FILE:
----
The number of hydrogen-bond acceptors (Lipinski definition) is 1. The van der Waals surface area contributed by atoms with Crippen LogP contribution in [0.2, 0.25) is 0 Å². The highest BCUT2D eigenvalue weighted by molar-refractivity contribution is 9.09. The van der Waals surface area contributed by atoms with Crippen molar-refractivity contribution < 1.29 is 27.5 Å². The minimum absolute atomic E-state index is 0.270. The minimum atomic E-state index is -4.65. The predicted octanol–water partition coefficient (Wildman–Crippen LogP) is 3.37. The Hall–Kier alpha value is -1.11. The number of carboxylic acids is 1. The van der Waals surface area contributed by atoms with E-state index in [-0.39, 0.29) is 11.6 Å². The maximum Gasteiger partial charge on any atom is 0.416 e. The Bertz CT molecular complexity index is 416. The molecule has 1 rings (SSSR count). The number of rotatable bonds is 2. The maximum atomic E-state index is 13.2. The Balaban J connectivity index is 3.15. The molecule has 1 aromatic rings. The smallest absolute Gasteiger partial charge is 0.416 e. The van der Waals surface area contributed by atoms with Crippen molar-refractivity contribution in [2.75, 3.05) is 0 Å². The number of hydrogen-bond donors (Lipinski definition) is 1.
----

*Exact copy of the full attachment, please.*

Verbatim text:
The number of hydrogen-bond acceptors (Lipinski definition) is 1. The van der Waals surface area contributed by atoms with Crippen LogP contribution in [0.2, 0.25) is 0 Å². The highest BCUT2D eigenvalue weighted by molar-refractivity contribution is 9.09. The van der Waals surface area contributed by atoms with Crippen molar-refractivity contribution < 1.29 is 27.5 Å². The minimum absolute atomic E-state index is 0.270. The minimum atomic E-state index is -4.65. The predicted octanol–water partition coefficient (Wildman–Crippen LogP) is 3.37. The Hall–Kier alpha value is -1.11. The number of carboxylic acids is 1. The van der Waals surface area contributed by atoms with E-state index in [-0.39, 0.29) is 11.6 Å². The maximum Gasteiger partial charge on any atom is 0.416 e. The Bertz CT molecular complexity index is 416. The molecule has 1 rings (SSSR count). The number of rotatable bonds is 2. The maximum atomic E-state index is 13.2. The Balaban J connectivity index is 3.15. The molecule has 1 aromatic rings. The smallest absolute Gasteiger partial charge is 0.416 e. The van der Waals surface area contributed by atoms with Crippen molar-refractivity contribution in [2.75, 3.05) is 0 Å². The number of hydrogen-bond donors (Lipinski definition) is 1.